by Keziah VikranthOct 01, 2023
Čakovice is a small municipal district in the north-east of Prague, Czech Republic. The earliest mention of this village, a mere 1019 hectare in area, is in the 11th century. It has since accumulated a wealth of material and historic culture, evident from some of its most important buildings. Gothic and Neo-Romanseque style churches are converted to Baroque; a Čakovec style fortress is converted to a castle; and the establishment of a 19th century sugar factory leads to an economic boom. The Husuv Park stands in the middle of the Čakovice village square.
The revitalisation of Husuv Park (also called the Jan Hus Park) is a collaborative exercise between Prague-based design studios - Land 05, SKULL Studio, and XTOPIX. The site has its roots, quite literally, in the drained out basin of a historic pond, desiccated around the mid-20th century, during the era of the First Czechoslovak Republic. The restructuring process also involved the decimation of houses at the edge of the pond, leaving behind a silhouette of gabled roofs till as recently as 2020. The memory of the pond and the newly demolished gables is immortalised in this revival project.
The three-pronged revitalisation process includes not just the revival of the
A statue of the Czech philosopher and Church reformer, Jan Hus, forms the focal point of the eponymous park. Behind the statue are seven rows of six apple trees each, symbolising the flames that engulfed Hus when he was burnt at the stake. Enclosed in a cage of bamboo, this grid-like layout of the trees and their accompanying cages give the appearance of a series of repetitive installations in the park.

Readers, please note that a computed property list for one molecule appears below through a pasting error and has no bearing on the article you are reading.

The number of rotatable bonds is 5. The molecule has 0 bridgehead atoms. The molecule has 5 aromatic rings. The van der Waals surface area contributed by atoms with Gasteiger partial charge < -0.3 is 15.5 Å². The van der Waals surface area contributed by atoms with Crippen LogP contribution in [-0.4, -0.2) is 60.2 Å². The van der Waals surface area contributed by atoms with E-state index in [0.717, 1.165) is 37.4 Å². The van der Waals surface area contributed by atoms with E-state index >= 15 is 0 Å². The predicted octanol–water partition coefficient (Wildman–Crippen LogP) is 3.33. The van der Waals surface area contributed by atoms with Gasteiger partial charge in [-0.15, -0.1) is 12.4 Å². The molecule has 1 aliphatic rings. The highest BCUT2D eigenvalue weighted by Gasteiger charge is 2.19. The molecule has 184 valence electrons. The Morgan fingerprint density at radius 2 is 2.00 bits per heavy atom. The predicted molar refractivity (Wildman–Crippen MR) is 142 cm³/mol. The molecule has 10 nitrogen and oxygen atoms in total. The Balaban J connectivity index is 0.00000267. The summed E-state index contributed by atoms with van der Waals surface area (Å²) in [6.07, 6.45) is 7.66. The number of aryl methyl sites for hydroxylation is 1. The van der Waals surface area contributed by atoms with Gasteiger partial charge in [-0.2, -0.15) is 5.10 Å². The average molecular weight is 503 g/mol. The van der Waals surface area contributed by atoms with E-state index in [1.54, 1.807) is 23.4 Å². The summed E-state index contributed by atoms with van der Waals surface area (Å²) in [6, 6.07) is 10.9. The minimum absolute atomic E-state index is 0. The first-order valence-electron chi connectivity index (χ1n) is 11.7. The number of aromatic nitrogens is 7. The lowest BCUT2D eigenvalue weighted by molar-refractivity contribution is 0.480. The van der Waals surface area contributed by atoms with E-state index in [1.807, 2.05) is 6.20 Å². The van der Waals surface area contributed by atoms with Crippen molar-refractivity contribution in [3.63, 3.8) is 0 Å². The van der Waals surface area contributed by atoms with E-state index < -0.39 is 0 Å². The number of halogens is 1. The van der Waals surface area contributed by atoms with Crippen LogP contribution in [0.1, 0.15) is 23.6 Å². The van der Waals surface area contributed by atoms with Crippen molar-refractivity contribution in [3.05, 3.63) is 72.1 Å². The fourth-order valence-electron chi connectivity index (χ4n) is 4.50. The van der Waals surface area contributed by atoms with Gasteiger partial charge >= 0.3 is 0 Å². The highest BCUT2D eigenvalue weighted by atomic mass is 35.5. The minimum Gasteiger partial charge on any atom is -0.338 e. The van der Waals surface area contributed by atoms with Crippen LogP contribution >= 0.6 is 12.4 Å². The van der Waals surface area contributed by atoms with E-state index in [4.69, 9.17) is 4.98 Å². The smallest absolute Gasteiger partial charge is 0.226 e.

A pathway, of blackened bricks, annotates the shape of the original pond, interspersed with boomerang shaped concrete benches at the junctions of pathways. Benches and traditional lamps also line secondary paths, with a patch of perennial flower beds. The seasonal variation showcases a range of colours from spring to summer. Additionally, floor lamps are used to illuminate the crowns of trees littered across the park.
Towards the south, a central area is set aside to host small outdoor events, exhibitions, markets and performances. A series of wide steps to the west, together with the multi-purpose area creates an amphitheatre-like space. Beyond this amphitheatre, to the south, lies the water feature abutting the perimeter wall. The event area itself acts as a threshold between the park and the water-feature.
This water-feature, reminiscent of the former pond, is a metaphor for water that is used to extinguish the symbolic flames fronting it. A peripheral rowlock brick pattern inscribed by a horizontally laid stretcher bond pattern raises the water-feature by half a brick. Enclosed within this brick platform, sits the pool - its periodically receding water level reveals the message "The Truth Prevails", carved into the black edge. The brick platform is contiguous with the face of the brick perimeter wall behind it.
The linear wall, rhetorically called "Superpower Wall", lies somewhere in the realm between architecture and sculpture. The English brick bond with alternating courses of stretchers amplifies the linearity of the wall at this public space. The relief work on the wall gets its form from the contours of the erstwhile gabled roofs, reduced to a motif of diagonal lines as sculpture. Portions of the brick courses are strategically extruded to create silhouettes that attest to the presence of a historical context. Matěj Hájek explains this concept: "It’s a memento of what is no longer here, which nevertheless leaves its imprint on the place and time." But the Superpower Wall has another "superpower", a coating of titanium dioxide (a nano-technological transparent coating) combines with UV rays to liquidate harmful substances. The photocatalytic properties of this coating thus clean the surrounding air through this process of liquidation.
The cumulative upgradation of Husuv Park is a cohesive celebration of the context it sits in - natural, material as well as religious.
With a population of 11,500, the district of Čakovice may be considered a blip on the planet, and its narrative- a meta-narrative. But this universal approach of contextualising becomes part of the grand narrative of architecture.
Name: Husův Park
Location: Čakovice, Prague
Built Up Area: 178m2
Landscape Architect: Land 05, Martina Forejtová
Superpower Wall: SKULL Studio, Matěj Hájek